Sports Massage for Sciatica

patient receiving lower back massage

Few things are better for aches and pains than a good massage. In terms of the different types of massage available, sports massage is one of the most well-rounded, appealing to both athletes and non-athletes alike. Sports massages are particularly useful in treating the limbs and extremities, making it ideal for combating sciatica pain. But to understand precisely why sports massage is so effective against sciatic nerve pain, we need to understand a bit about sciatica as a condition and the techniques used in sports massage therapy. 


What Is Sciatic Nerve Pain? 

The sciatic nerve is a nerve that begins in the lower back and runs down the leg. When the sciatic nerve is pinched or otherwise aggravated, it can cause a radiating pain or numbness, leaving your leg feeling like it is on pins and needles. It is this pain and numbness in which sports massage is most effective. 


What Techniques Are Used in Sports Massage?

 As a practice, sports massage therapy is named because it targets the soft tissues most easily strained by athletes, helping to loosen stiff muscles and relieve pain, such as the pain caused by sciatica. There are two different techniques used in a sports massage therapy session, each with another purpose. 

The initial technique, called effleurage, is a light touch that encourages the warming up of the muscles, making them easier to manipulate during the session. Depending on the pressure used in the effleurage at the beginning portion of the therapy session, blood and lymph fluid flow increase, helping to rid the muscles of any toxins that have built up. 

The second technique, called petrissage, is a firmer, squeezing touch that can help loosen knotted or spasming muscles, increasing the patient’s overall motion range. Sometimes, a quick rubbing of a particular spot, known as frictions, can help work out particularly knotted areas of tissue. 

The deeper, methodical stroking and squeezing of petrissage can help open up blood flow and the bodies’ lymphatic system, thereby removing toxins. As petrissage opens blood flow, it allows more reparative blood cells to reach an injury area, helping the patient look to use sports massage to recover from an injury, like a pinched nerve.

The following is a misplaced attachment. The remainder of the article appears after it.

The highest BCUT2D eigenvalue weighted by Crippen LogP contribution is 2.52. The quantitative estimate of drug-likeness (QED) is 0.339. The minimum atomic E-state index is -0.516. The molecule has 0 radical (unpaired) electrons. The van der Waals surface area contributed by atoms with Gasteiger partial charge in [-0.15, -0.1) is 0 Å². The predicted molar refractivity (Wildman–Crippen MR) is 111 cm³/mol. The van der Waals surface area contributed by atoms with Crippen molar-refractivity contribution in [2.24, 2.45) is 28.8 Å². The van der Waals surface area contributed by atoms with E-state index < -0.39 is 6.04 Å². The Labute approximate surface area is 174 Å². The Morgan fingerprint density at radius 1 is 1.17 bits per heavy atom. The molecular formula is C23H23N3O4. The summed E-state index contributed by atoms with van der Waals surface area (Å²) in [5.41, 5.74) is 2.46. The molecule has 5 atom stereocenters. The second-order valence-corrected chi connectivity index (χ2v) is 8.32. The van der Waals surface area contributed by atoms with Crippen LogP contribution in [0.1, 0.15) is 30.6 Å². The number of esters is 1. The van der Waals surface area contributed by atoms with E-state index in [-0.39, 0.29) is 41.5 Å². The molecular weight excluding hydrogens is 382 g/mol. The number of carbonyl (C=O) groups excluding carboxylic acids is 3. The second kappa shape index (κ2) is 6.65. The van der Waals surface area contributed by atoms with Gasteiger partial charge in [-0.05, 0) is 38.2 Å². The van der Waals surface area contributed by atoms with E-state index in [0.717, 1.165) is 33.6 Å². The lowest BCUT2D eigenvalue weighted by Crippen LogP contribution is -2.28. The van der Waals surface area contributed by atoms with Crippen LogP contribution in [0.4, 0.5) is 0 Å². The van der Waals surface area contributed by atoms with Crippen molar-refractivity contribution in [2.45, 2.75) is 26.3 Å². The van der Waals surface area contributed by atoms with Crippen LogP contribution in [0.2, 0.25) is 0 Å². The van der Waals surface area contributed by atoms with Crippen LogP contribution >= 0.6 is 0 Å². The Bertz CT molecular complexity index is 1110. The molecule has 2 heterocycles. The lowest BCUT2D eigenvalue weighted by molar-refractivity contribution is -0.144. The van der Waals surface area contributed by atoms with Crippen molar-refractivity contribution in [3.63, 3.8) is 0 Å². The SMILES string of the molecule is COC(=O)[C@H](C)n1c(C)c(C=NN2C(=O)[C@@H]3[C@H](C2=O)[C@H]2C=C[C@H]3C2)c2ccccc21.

The Final Word 

With their varied approaches, sports massages make for the ideal treatment for aches and pains of all sorts, even of the pinched nerves that cause sciatic pain. In addition to working out the tissues, the massage can leave the patient feeling more relaxed and better overall. 

If the idea of a sports massage appeals to you, call your local massage parlor and ask if this is a service they offer. Occasionally, physical therapy practitioners may also have this as a service, or if they don’t, they would know of a place where you could get a sports massage.

Understanding the Crunching Sounds in Knees

It happens one day without warning. You go to get out of bed, and you’re greeted with two unpleasant sensations at the same time: Pain in your knees and an unpleasant crunching sound. The easiest answer may be to joke about the inherent risks of getting older, but there are genuine reasons for that terrible crunching sound and how those conditions can be treated. 

Let’s look at some of the potential causes of pain and popping in the knees and how a doctor may help. 

What’s the Problem?

Crepitus may read like the name of some Scandinavian mythological monster, but it’s the medical term for that crackling sound you hear in the knee. Crepitus may indicate benign conditions, but sometimes, it can be a signal of something more serious. 

  • Gas: Tiny gas bubbles can form around the knee joint, and those bubbles can pop when the knee bends. The good news is, this is normal and painless. 
  • Tendons and Ligaments: The knee joint is surrounded by tendons and ligaments that sometimes stretch and snap back into place. This condition is not an uncommon occurrence but may occasionally hurt. 
  • Structural Differences: Not everyone’s knees are created equal. Some people have more or less or different cartilage or tissue around the knees, making them more prone to cracking or popping. 

These instances occur, more or less, naturally and don’t necessarily indicate any sort of severe underlying cause. But sometimes, there is a bigger problem linked to crepitus, such as: 

  • Injury: The snapping and cracking of crepitus can be a byproduct of an injury.  Such injuries include a tear in the meniscus, a piece of cartilage in the knee. If the meniscus is torn, the knee’s cartilage may move about and cause pain and crunching. 
  • Osteoarthritis: As you age, or as you place more stress on your knees, you become more prone to developing osteoarthritis, a type of arthritis in which the cartilage over the joint wears away, increasing the odds of inflammation, pain, and crunching of the knee. 

What’s the Solution? 

There are several ways that crepitus can be treated, some of which can be done at home. Still, you should always consult a medical professional first regarding any new or worsening sensations, particularly if the crunching noise you hear is accompanied by pain. 

  • Medication: A doctor may prescribe or recommend medication to help treat pain and inflammation that may come with crepitus. 
  • Heat or Cold Therapy: Placing either a heating pad or ice pack on the area may help with pain or swelling that may cause or complicate the crepitus. 
  • Extra support: A knee brace may lend stability to crunchy knees, making them less crunchy. 
  • Rest: If the crepitus is caused by an issue like arthritis or an injury, staying off your feet will help.

A Final Word 

Crepitus as a sensation, is often more of a nuisance than an actual problem. Still, it is essential to know as much about its potential causes as possible to be effectively treated. 

The History of Sports Massage

what are the benefits of sports massage